Editor's Note: Swimbaits are hot. Recognizing that, Bassmaster.com asked Elite Series angler Byron Velvick to write a series of monthly articles on "The Art of the Swimbait." He was one of the early pioneers in their development and currently is on the pro staff of Fish Harder Companies as a swimbait specialist. Velvick's thoughts, ideas and tips will help you catch more bass on these baits.
In this, the introduction to our series, it's appropriate to begin by trying to define what a swimbait is, and what it isn't.
When I think of a swimbait I think about an artificial lure that mimics a baitfish. It's a lure that's characterized by a lifelike action and a lifelike appearance, a lure that puts bass in the boat because they believe it's the real thing. They want to eat it.
It's not a reaction bait they want to kill, nor is it a flash bait they bite because they're curious. And size and weight have nothing to do with anything. There are swimbaits as small as 3 inches and as big as 16 inches. Some weigh much less than an ounce while others exceed 3 or 4 ounces.
It's not characterized by its construction, either. Some are made from soft plastic, others from wood or hard plastic. Some are jointed, but just as many get their action from a lip or from the engineering design of the bait's body and tail.
In short, a swimbait swims and looks like the real thing.
I started fishing with swimbaits in the ocean off the California coast in the early 1990s. I noticed that I caught rather small saltwater fish on really big baits. At the same time I was getting serious about bass fishing in freshwater. The lakes I was fishing were stocked with trout. In fact, they were the primary forage.
Around the same time a small group of California anglers were fishing for the world record with live bait — mostly crawfish. I reasoned that if they could catch giant largemouth bass on a tiny crawfish surely I could catch them on a big swimbait, especially if they were feeding naturally on big rainbow trout.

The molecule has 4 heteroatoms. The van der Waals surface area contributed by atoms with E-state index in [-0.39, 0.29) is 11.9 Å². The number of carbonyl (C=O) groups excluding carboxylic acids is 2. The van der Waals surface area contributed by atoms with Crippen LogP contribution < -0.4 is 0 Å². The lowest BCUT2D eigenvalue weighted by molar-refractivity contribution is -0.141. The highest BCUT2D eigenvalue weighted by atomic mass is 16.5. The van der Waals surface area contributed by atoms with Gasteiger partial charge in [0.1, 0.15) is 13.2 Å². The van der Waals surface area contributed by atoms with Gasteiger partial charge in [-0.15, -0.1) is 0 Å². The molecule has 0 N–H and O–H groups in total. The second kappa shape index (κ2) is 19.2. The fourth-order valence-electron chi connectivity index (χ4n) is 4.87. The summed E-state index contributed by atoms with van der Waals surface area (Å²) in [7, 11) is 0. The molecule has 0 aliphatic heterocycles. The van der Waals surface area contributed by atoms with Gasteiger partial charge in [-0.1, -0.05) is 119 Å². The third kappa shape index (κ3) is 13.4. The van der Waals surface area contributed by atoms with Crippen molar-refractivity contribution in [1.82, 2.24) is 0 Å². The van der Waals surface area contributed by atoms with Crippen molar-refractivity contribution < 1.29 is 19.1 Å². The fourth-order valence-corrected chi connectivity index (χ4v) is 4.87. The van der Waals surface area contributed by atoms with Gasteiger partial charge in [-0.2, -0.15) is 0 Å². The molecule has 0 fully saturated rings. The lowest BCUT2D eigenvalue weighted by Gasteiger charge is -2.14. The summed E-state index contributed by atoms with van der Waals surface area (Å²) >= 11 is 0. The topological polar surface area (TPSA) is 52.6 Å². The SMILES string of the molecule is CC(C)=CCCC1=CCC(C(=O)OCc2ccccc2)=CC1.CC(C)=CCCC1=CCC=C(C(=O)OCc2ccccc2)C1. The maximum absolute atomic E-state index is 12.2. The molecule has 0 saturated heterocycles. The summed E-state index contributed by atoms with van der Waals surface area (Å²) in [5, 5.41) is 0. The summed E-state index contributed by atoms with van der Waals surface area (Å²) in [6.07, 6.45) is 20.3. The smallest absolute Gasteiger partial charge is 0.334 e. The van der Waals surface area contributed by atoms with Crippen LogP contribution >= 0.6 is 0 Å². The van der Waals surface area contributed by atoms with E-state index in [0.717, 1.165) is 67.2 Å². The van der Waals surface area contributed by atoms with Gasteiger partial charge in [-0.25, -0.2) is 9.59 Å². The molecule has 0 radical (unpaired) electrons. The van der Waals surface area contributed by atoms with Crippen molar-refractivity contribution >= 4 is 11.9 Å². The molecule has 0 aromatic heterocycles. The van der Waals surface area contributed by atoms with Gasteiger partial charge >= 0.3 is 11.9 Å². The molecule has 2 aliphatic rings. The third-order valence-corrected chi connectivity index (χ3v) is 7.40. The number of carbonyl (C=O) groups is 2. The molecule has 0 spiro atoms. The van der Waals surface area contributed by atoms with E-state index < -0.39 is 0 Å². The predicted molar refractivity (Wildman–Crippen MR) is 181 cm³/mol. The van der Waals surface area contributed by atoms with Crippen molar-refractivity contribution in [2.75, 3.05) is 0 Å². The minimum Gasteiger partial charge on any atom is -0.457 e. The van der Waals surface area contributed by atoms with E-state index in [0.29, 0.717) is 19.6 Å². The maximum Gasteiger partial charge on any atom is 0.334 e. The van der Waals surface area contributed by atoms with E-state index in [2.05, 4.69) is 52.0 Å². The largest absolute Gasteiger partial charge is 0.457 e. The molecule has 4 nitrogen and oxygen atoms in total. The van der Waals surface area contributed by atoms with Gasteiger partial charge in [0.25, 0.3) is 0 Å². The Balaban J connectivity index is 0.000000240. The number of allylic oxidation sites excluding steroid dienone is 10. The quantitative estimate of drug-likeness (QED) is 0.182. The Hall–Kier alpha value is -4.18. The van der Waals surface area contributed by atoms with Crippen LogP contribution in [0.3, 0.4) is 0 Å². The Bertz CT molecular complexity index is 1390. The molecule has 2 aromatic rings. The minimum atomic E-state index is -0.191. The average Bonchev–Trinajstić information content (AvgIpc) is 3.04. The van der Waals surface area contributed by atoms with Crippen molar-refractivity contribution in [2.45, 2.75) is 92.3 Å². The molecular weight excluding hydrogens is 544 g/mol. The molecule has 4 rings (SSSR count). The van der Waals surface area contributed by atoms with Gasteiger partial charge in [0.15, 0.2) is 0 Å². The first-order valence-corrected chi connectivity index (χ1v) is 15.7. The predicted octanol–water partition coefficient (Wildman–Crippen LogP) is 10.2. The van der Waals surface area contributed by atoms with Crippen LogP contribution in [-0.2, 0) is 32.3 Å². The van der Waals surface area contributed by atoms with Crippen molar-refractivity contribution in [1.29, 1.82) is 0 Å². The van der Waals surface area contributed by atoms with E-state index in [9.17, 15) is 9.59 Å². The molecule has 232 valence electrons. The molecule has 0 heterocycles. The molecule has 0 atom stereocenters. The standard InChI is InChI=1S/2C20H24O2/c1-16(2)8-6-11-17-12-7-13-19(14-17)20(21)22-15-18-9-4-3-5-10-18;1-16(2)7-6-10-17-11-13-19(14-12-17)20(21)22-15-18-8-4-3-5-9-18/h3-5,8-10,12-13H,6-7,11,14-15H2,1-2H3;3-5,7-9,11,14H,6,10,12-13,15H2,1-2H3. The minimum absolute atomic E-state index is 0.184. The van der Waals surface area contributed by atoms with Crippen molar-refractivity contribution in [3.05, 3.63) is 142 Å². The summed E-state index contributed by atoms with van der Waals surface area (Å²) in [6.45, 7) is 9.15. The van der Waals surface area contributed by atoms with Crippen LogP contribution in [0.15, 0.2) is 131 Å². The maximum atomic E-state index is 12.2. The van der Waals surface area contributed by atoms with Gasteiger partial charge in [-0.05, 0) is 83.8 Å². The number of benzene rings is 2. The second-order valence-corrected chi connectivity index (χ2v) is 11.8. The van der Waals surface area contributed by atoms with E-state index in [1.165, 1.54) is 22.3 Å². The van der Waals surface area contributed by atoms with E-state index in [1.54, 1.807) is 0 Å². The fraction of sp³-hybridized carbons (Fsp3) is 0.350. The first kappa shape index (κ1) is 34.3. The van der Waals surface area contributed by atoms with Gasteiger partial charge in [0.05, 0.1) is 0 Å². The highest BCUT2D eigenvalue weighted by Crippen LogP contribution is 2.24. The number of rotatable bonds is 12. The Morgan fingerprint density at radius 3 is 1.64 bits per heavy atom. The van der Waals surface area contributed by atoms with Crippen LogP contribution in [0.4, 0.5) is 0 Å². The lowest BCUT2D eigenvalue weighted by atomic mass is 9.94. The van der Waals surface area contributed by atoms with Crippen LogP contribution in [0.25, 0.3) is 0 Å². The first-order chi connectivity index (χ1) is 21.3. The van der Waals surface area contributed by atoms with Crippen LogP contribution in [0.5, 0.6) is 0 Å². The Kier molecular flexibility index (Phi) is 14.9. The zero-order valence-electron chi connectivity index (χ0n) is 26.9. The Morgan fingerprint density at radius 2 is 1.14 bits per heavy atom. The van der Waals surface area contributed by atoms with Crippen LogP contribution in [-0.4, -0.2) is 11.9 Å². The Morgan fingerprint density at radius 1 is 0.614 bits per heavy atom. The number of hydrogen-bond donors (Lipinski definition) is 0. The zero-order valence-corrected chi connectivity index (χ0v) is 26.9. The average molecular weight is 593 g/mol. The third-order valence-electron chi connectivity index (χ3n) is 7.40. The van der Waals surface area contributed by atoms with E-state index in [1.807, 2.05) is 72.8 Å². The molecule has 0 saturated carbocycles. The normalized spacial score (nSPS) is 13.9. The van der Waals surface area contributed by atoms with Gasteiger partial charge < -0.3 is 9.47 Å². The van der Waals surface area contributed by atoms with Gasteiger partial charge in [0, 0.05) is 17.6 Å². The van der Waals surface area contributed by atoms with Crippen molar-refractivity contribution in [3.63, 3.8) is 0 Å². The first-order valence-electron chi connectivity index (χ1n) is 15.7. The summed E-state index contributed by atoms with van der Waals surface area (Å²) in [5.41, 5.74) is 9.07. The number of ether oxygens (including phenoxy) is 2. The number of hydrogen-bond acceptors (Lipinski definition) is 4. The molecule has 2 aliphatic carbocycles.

By 2000 I was hard into swimbaits. They were my bass fishing thing. I was attracted to them mostly because they were different. No one else was using them. My success was a closely guarded secret. So secret that when I caught one on a big bait during a tournament, I'd express surprise that it actually caught something. That kept my co-anglers from catching on and spreading the word.
All of my baits were handmade at the time, and most of them resembled rainbow trout in one form or another. Commercial production was non-existent. You either made them yourself in the garage, or you didn't have any. Over time, though, a few small custom shops began producing them. But even then they were mostly one of a kind special order items.
Over time my swimbait skills matured. I quickly learned the single most important lesson about these baits: Without exception, a swimbait must match the hatch. If it doesn't, it's useless.
Matching the hatch isn't just about color, or size or movement. It's about all those things combined. A good bait must look like the real thing. First, that means the color must match the color of the prevailing forage. The best tilapia bait in the world won't be successful in a lake that doesn't have tilapia in it.
Bait color is also affected by water color. Colors don't look the same in clear, slightly stained and muddy water. They take on a different appearance. The lure must look like what's in the lake given the current water conditions.
Size is another factor. A 4-inch thin bait looks very different than a 4-inch fat bait. They make different profiles when pulled through the water. Size isn't just about length. It's about bulk and the appearance of bulk, too.
Think of it this way: A rainbow trout doesn't have the body shape of a bluegill. So a rainbow trout finish on a bluegill body doesn't match the hatch, regardless of how accurate the colors may be on it. It doesn't look right. It doesn't have the right bulk.
Finally, we come to movement. Motion is made up of two parts — lure design and angler retrieve. A good swimbait — one that catches bass — must be engineered to swim like the real thing. If the lure isn't capable of a natural swimming action, you can't catch fish with it.
Next, your retrieve must match the real thing. If the local baitfish swim long distances without stopping or changing speed, your retrieve should duplicate that. If, however, the local forage stops and starts as it swims along, your bait should do the same.
That's the beginning. Next month we'll cover how to choose swimbaits — keeping in mind that you can't afford to buy one of everything — for the venues you're going to be fishing. We'll also take a look at rods, reels and line.